Parliament: Laws to protect workers' rights expanded to cover all employees

The changes to the Employment Act will take effect in April 2019. Previously, it covered only workers who earned up to $4,500.
The changes to the Employment Act will take effect in April 2019. Previously, it covered only workers who earned up to $4,500.PHOTO: LIN ZHAOWEI FOR THE STRAITS TIMES

SINGAPORE - The law that protects workers' rights has undergone a major transformation to include all private sector employees, a move that will entitle them to such rights as paid sick leave, mandatory annual leave of seven to 14 days, and protection against wrongful dismissal.

This means the Employment Act (EA) will no longer have a salary cap of $4,500 a month.

The move is among four categories of major changes Parliament approved on Tuesday (Nov 20) and will take effect in April next year.

The others are: giving extra protection to more rank-and-file workers, improving the employment dispute resolution framework and giving employers greater flexibility to, say, compensate staff for working on public holidays.

With no salary cap, the Act will cover the growing pool of professionals, managers, executives and technicians (PMETs).

But it will not cover public servants, domestic workers and seafarers, who are covered separately under other laws.

A major change in the expanded law is protection given to more workers under the section known as Part IV.

This section sets out extra protection for rank-and-file workers in such areas as working hours, and payment for overtime work and rest days.

For rank-and-file white-collar workers, or non-workmen, the monthly salary threshold was raised from $2,500 to $2,600, a move that brings another 100,000 workers under Part IV protection.

But for workmen - manual or blue-collar workers - Part IV protection will continue to cover those earning up to $4,500 a month.

Manpower Minister Josephine Teo, in introducing the Employment (Amendment) Bill for debate, said the updates - on which work began in 2012 - were to reflect the changing profile of Singapore's labour force and employment practices.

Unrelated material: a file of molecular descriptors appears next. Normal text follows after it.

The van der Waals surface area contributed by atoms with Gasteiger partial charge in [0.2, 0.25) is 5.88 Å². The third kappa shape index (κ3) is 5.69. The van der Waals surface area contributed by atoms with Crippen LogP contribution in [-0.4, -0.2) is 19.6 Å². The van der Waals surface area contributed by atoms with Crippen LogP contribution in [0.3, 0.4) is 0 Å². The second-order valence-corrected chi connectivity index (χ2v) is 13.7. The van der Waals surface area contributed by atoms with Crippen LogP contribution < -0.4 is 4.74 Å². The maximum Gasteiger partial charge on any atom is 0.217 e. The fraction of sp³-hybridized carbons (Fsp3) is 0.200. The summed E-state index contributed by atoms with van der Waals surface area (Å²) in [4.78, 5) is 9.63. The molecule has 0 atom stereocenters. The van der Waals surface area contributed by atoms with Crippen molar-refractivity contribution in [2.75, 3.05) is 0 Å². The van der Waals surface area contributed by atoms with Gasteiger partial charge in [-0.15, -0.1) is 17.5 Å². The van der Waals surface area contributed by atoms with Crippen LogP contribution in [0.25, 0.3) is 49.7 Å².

Back in 1968 when the law came into existence, managers and executives were a very small part of the workforce, she noted.


"Today, with the proportion of PMETs... expected to make up two-thirds of our local workforce by 2030, it is timely to make a more fundamental change to the coverage of the EA," she said.

This was why the salary cap of $4,500 was removed and will benefit an additional 430,000 managers and executives.

Mrs Teo also highlighted some changes to the employment dispute resolution framework.

For example, salary-related disputes are now handled by the Employment Claims Tribunals (ECT), while wrongful dismissal claims are heard by her ministry.

From April, the tribunal will handle both, a move Mrs Teo said will give employees and employers a more convenient one-stop service.

Among the changes to give businesses greater flexibility, the Act will offer employers an added option: they can give non-Part IV workers time off for hours worked on a public holiday instead of a full day off or an extra day's pay.

The changes were welcomed and supported by all 17 MPs, including two from the Workers' Party, who spoke on them, with many giving ideas on how to further improve it.

Labour MP Patrick Tay (West Coast GRC), a champion of the PMETs' cause, called it a "watershed moment" for PMEs earning more than $4,500 a month.

"Some rogue employers tried to 'game' the Act by making use of the salary cap to exclude workers from the Act," he said.

Some want it to go further and protect vulnerable workers such as the disabled, Baby Boomers and the low-income elderly.

Several, like Non-Constituency MP Daniel Goh of the WP, called for the removal of the distinction between white- and blue-collar workers, while a few, like Ms Denise Phua (Jalan Besar GRC), want provisions for the growing number of "gig" workers.

Mrs Teo responded with a 40-page reply to the MPs' suggestions while stressing the EA exists to regulate employment practices in a balanced way, and protect workers while retaining labour market flexibility for businesses to thrive and create jobs.